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#1947086 - 08/22/12 07:44 AM Re: How important is "polyphony" when buying a digital piano? [Re: amirall]
EssBrace Offline
2000 Post Club Member

Registered: 12/01/09
Posts: 2466
Loc: Suffolk, United Kingdom
My old RD-1000 is 16 note polyphonic on most voices but only 10 note polyphonic on two of the voices. You do hear notes dropping but even so it doesn't spoil my enjoyment of it at all. At the current typical level of polyphony it is just a non-issue.
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#1947312 - 08/22/12 03:27 PM Re: How important is "polyphony" when buying a digital piano? [Re: amirall]
JFP Offline
1000 Post Club Member

Registered: 07/19/10
Posts: 1347
Loc: The Netherlands
There was a time that someone (no one in particular ;-) declared that 64k of RAM memory was enough for the coming decades and perhaps for ever after. No one dared to give such a bold statement after that complete failure of comprehension what technological developments would bring (and demand). There will certainly be a board with 400 voice polyphony in the future that still needs more, because the processing required will increase exponentially (efx, resonance effects, physical modeling simulations that eat of polyphony, surround piano's (?), whatever...)

Although I think 128 is more than enough for now, I would not dare to predict it will be enough in the (near) future...

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#1947325 - 08/22/12 03:55 PM Re: How important is "polyphony" when buying a digital piano? [Re: amirall]
MacMacMac Offline
4000 Post Club Member

Registered: 09/24/09
Posts: 4060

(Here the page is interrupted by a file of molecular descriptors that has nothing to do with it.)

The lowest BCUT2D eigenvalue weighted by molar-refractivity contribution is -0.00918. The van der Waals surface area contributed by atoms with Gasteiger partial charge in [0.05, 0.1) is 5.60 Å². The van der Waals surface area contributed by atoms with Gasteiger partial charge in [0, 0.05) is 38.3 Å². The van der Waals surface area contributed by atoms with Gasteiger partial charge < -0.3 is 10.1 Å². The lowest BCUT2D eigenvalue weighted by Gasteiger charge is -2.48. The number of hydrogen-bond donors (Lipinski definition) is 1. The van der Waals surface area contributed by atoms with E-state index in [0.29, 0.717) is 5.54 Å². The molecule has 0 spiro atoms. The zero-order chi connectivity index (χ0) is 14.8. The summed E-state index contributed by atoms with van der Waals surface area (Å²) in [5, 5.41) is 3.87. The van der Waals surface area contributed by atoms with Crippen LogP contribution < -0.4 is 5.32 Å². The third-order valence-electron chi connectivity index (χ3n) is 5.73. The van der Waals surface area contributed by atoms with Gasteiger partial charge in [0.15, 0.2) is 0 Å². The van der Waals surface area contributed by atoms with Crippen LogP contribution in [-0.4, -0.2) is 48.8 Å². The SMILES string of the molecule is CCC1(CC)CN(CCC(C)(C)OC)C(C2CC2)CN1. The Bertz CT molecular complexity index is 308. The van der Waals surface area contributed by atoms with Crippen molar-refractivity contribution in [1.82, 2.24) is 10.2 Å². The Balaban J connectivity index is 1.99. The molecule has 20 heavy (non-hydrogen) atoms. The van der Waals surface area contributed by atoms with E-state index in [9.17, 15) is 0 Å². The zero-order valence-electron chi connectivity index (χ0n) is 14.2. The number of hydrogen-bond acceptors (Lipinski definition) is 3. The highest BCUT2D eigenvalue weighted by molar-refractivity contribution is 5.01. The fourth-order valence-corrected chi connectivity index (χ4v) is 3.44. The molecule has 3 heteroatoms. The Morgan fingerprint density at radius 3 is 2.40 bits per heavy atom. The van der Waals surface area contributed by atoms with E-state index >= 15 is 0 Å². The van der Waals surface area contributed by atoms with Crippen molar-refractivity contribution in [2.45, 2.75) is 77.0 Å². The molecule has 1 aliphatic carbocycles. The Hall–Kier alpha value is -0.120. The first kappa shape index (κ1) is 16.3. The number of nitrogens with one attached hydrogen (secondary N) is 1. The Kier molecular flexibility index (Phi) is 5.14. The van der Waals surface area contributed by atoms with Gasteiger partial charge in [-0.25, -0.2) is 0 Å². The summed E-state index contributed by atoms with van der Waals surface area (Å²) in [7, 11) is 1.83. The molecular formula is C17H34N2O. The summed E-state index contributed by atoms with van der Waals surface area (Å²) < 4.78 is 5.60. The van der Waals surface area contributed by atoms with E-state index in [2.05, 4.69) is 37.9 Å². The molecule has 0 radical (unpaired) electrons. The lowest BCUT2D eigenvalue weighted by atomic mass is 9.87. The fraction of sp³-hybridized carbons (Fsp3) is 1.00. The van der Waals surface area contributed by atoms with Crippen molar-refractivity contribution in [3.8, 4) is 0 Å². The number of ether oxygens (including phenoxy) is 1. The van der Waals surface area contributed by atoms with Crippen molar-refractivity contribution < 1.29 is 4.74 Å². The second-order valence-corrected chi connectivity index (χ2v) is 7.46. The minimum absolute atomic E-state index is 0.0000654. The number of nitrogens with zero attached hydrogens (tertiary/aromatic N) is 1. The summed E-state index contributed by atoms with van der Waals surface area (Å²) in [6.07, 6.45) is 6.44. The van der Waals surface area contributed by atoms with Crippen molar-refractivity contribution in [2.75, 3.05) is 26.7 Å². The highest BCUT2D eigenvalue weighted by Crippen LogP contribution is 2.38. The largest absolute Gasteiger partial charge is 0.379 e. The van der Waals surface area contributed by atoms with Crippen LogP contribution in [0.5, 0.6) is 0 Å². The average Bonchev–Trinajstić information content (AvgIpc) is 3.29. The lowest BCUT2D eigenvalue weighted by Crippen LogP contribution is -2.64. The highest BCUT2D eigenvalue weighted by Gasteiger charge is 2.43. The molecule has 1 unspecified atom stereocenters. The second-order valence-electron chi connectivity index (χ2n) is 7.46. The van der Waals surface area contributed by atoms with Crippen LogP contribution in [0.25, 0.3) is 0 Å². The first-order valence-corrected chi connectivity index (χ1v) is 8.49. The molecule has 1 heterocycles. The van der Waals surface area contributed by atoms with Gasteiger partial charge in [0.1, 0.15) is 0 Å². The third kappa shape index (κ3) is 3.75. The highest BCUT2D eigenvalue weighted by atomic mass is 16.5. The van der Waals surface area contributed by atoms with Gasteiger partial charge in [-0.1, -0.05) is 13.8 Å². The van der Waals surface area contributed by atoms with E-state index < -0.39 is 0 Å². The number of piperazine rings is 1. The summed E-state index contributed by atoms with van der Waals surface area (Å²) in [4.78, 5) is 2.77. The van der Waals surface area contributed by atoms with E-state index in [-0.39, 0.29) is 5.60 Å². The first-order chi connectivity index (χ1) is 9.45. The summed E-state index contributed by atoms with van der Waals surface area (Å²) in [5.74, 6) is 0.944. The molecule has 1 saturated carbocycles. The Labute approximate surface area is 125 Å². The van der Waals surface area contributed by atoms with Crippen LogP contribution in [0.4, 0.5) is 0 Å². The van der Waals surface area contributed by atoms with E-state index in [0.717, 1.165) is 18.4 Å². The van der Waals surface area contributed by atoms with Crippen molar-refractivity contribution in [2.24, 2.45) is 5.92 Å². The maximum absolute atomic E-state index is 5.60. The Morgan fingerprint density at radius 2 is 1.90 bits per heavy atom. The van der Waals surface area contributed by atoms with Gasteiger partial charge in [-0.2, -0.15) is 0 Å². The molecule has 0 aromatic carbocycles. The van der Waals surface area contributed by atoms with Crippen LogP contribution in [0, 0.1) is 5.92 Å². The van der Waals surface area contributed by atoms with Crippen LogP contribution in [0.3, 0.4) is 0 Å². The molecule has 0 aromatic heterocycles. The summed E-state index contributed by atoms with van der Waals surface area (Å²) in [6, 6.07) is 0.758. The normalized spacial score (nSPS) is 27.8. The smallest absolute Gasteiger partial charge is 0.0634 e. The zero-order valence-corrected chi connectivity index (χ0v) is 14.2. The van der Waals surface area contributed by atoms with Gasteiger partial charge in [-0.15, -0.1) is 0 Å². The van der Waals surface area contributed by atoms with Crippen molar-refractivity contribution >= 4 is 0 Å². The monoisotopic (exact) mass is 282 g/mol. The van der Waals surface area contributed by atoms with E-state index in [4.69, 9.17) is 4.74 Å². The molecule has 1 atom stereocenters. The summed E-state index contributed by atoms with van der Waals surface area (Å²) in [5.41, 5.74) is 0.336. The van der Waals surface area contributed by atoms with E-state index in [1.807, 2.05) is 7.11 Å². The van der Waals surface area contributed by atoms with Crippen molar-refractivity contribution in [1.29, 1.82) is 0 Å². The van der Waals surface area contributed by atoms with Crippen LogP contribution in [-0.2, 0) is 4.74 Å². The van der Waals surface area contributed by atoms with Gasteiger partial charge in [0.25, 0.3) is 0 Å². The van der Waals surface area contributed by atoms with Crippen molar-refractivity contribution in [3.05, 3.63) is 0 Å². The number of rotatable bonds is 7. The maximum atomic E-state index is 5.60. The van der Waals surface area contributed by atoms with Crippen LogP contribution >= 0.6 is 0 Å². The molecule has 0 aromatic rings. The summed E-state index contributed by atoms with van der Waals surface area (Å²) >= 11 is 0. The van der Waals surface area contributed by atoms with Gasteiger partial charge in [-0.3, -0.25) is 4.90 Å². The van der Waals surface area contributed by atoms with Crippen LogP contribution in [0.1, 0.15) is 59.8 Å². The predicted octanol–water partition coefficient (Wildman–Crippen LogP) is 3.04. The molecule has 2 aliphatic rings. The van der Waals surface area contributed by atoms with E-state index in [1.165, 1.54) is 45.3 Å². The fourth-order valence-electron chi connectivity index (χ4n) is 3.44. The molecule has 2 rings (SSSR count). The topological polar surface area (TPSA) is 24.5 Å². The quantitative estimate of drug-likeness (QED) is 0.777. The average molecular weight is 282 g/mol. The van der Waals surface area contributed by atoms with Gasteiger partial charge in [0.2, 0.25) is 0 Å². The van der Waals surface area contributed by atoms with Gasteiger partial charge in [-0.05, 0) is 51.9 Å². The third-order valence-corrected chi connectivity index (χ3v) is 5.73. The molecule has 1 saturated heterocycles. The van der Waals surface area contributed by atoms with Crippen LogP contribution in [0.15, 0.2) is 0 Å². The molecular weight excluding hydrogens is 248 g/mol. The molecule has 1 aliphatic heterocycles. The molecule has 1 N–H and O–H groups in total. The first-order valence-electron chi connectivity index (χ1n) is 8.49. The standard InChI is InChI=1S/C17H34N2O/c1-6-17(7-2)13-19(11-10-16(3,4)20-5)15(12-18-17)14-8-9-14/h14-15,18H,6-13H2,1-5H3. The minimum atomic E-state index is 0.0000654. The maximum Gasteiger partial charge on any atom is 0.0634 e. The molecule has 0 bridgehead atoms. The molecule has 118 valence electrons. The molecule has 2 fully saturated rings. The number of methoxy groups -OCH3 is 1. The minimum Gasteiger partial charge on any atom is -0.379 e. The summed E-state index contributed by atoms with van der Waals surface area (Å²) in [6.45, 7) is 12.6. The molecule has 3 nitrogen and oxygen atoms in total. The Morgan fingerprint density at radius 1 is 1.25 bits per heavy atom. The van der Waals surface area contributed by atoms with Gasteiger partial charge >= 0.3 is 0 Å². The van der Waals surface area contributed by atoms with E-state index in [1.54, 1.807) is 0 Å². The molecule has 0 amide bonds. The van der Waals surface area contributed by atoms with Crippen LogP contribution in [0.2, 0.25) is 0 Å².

Loc: North Carolina
Sure ... if sampling or modeling becomes more complex, the required processing power may increase. But the necessary polyphony will not increase!

If you play more notes, hold more notes in the pedal, or play multiple voices, then the requirement increases. But this is not a function of technology. It's a function of what and how you play.

To compare required polyphony with the old saw regarding 64k memory is spurious.

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#1947332 - 08/22/12 04:21 PM Re: How important is "polyphony" when buying a digital piano? [Re: amirall]
JFP Offline
1000 Post Club Member

Registered: 07/19/10
Posts: 1347
Loc: The Netherlands
As an example Kawai seems to be eating up more polyphony with increased processing of acoustic by-effects. That's why I mentioned the 'old saw'. Because you don't know exactly what is going on in the process and if additional effects eat into the available voices, regardless of how many real notes you play. Is 128 voice enough ? Yes, probably...for now....

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#1947339 - 08/22/12 04:33 PM Re: How important is "polyphony" when buying a digital piano? [Re: amirall]
emenelton Offline
500 Post Club Member

Registered: 08/02/09
Posts: 672
When I depress a C slowly enough so as not to trigger a tone and hold it, then play a short duration F right below it, a note an octave above the C I have depressed will sound.

Kawai ES6

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#1947399 - 08/22/12 06:29 PM Re: How important is "polyphony" when buying a digital piano? [Re: amirall]
SoundThumb Offline
Full Member

Registered: 03/28/10
Posts: 360
Loc: San Diego, CA